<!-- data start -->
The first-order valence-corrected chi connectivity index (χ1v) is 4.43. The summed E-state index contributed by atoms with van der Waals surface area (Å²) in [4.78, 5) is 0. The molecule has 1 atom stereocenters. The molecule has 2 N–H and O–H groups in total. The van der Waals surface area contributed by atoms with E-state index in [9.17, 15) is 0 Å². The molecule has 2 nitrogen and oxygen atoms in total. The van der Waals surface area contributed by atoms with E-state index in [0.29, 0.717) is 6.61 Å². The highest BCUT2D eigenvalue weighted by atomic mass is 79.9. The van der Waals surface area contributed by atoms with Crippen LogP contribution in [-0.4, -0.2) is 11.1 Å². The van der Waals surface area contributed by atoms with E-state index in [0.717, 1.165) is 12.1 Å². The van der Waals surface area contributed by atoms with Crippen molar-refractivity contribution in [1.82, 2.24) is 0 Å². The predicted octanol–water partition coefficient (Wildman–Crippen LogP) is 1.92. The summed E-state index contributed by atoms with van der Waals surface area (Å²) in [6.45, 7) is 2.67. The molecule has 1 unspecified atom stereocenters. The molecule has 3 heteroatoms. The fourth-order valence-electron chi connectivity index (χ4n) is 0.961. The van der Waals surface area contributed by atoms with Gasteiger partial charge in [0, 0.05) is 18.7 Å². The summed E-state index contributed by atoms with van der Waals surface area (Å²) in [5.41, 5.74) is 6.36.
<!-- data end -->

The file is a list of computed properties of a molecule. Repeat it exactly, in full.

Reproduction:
The first-order valence-corrected chi connectivity index (χ1v) is 4.43. The summed E-state index contributed by atoms with van der Waals surface area (Å²) in [4.78, 5) is 0. The molecule has 1 atom stereocenters. The molecule has 2 N–H and O–H groups in total. The van der Waals surface area contributed by atoms with E-state index in [9.17, 15) is 0 Å². The molecule has 2 nitrogen and oxygen atoms in total. The van der Waals surface area contributed by atoms with E-state index in [0.29, 0.717) is 6.61 Å². The highest BCUT2D eigenvalue weighted by atomic mass is 79.9. The van der Waals surface area contributed by atoms with Crippen LogP contribution in [-0.4, -0.2) is 11.1 Å². The van der Waals surface area contributed by atoms with E-state index in [0.717, 1.165) is 12.1 Å². The van der Waals surface area contributed by atoms with Crippen molar-refractivity contribution in [1.82, 2.24) is 0 Å². The predicted octanol–water partition coefficient (Wildman–Crippen LogP) is 1.92. The summed E-state index contributed by atoms with van der Waals surface area (Å²) in [6.45, 7) is 2.67. The molecule has 1 unspecified atom stereocenters. The molecule has 3 heteroatoms. The fourth-order valence-electron chi connectivity index (χ4n) is 0.961. The van der Waals surface area contributed by atoms with Gasteiger partial charge in [0, 0.05) is 18.7 Å². The summed E-state index contributed by atoms with van der Waals surface area (Å²) in [5.41, 5.74) is 6.36.